How much do these self-appointed kings of the universe think the rest of us can take? How much whip cracking of the business model till we are all trained to salivate to the clink of coin? MAY DAY MAY DAY MAY DAY. venez m'aider. Come help me! Is the cry from every corner of the globe, the cry for dignity of soul, not just of race, religion, gender but of soul. Our collective souls are crying out and in our personal screams of agony we are finally able to hear the chorus about us. Occupy is calling us to join forces against the raping and pillaging by these neo robber barons, pirates and vampires. Yes, it has been a class war; classism is the root of all schisms. We are not crying for equality with the greedy, we are saying "you are no better than the rest of us" what makes you think you are? When did you earn it except off the backs of others? Many who gladly gave loyalty to good ideas and charisma, now find themselves betrayed, thrown aside, worn out, sucked dry and then called losers for believing in the greater good. Losers, anarchists, communists, socialists for demanding that those who cheat, rape and pillage in their legal, extra-legal and passive aggressive way be held accountable in this world not the next.

I plan to stay home; I cannot strike my family as that is my work. NO pay. I am valued by them, but not by society. My low wage personal care job I will not strike as the gentleman I help is one of us. But I will copy the story in the Nation this week regarding the organizing of caregivers unions. A Campaign of Caring by Laura Flanders and give it to my boss. An 84 billion dollar industry that pays on average below minimum wage, part time, no health care or anything else considered creating a good job. Caring for other human beings whether it be children or elderly is a low priority in this world of capital demographics. It is the hardest job and the basis of survival whether bonobo monkeys or humans.  How can we make a buck off the sick and dying is the driving factor with the rose colored rationalization of doing good.  Many home service provider companies get 3-8 dollars for every dollar a worker earns. The profits are enormous, off the public tax payer going straight into the pockets of the one percent and a token given to those who need service. They take the whole loaf, promise to share it equally and then call the end piece our equal part. It reminds me of the Lucy and Linus cartoon where Linus asks Lucy for a glass of orange juice and she says yes if he will share. She returns in the next panel, drinks the entire glass and when Linus complains she announces; "my half was on the bottom".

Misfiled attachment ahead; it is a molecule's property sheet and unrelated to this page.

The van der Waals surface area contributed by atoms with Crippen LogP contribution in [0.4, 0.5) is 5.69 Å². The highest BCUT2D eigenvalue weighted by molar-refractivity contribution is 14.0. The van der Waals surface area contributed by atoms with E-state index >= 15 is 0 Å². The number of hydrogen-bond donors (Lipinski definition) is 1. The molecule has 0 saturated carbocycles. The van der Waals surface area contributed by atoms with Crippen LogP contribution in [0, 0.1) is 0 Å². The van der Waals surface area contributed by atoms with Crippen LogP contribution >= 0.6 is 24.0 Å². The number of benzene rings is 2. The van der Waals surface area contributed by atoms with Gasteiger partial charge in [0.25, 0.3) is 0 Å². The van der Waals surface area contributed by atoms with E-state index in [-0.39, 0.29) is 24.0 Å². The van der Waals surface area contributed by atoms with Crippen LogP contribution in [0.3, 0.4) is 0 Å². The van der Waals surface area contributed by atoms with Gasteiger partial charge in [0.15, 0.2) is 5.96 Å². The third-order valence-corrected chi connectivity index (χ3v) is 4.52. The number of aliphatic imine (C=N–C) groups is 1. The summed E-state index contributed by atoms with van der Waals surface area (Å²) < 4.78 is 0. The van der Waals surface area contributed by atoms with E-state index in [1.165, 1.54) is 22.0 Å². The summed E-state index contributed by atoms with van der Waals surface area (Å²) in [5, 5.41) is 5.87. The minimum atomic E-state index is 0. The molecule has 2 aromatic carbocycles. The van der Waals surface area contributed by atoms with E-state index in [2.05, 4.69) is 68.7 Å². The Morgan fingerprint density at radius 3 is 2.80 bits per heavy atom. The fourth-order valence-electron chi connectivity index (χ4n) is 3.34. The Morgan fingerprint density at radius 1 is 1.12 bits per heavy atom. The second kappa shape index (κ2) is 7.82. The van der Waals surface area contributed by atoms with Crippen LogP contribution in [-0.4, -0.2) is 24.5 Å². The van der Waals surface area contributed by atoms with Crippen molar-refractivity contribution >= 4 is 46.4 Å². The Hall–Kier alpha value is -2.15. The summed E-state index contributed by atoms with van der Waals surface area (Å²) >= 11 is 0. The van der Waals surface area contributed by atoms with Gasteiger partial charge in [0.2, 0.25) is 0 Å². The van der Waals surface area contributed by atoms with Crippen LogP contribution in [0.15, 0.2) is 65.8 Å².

I am a counselor and have found the most exploited sector of the population is the disabled, sick and elderly. I remember my Mothers attitude about growing older was "just put me on an ice floe". The sense of being useless ( as a consumer) and now an asset class to be exploited is truly  uncivilized. Ageism that last stage of classism has become a trillion dollar business, between big Pharma, hospital and health Inc. Much has been said about the young college student and the lack of jobs, no mention of those over 50. Ever! Talk about wasting brain power. It is as if we reach an age when we realize we are in the matrix and wake up only to be "shat" out into space as dangerous to the body economic. If you realized it earlier you had little chance of making any difference except to huddle with your fellows, find comfort in the collective misery and try not to be noticed.